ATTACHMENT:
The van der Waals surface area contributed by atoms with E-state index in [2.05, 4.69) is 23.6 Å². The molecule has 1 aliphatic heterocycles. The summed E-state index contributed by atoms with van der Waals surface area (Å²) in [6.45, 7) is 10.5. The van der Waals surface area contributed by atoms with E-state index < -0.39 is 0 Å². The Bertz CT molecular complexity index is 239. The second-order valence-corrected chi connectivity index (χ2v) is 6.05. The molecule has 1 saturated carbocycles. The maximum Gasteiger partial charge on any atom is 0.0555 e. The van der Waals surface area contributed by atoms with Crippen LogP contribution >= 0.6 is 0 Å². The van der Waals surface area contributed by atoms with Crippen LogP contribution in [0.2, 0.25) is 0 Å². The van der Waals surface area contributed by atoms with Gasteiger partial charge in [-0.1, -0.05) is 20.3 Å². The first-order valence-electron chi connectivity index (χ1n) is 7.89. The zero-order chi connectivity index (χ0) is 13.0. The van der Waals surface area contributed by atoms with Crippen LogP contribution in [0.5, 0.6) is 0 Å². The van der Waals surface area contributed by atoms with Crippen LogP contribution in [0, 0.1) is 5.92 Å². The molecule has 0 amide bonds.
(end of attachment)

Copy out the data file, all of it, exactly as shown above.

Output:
The van der Waals surface area contributed by atoms with E-state index in [2.05, 4.69) is 23.6 Å². The molecule has 1 aliphatic heterocycles. The summed E-state index contributed by atoms with van der Waals surface area (Å²) in [6.45, 7) is 10.5. The van der Waals surface area contributed by atoms with E-state index < -0.39 is 0 Å². The Bertz CT molecular complexity index is 239. The second-order valence-corrected chi connectivity index (χ2v) is 6.05. The molecule has 1 saturated carbocycles. The maximum Gasteiger partial charge on any atom is 0.0555 e. The van der Waals surface area contributed by atoms with Crippen LogP contribution >= 0.6 is 0 Å². The van der Waals surface area contributed by atoms with Crippen LogP contribution in [0.2, 0.25) is 0 Å². The van der Waals surface area contributed by atoms with Gasteiger partial charge in [-0.1, -0.05) is 20.3 Å². The first-order valence-electron chi connectivity index (χ1n) is 7.89. The zero-order chi connectivity index (χ0) is 13.0. The van der Waals surface area contributed by atoms with Crippen LogP contribution in [0.5, 0.6) is 0 Å². The van der Waals surface area contributed by atoms with Crippen LogP contribution in [0, 0.1) is 5.92 Å². The molecule has 0 amide bonds.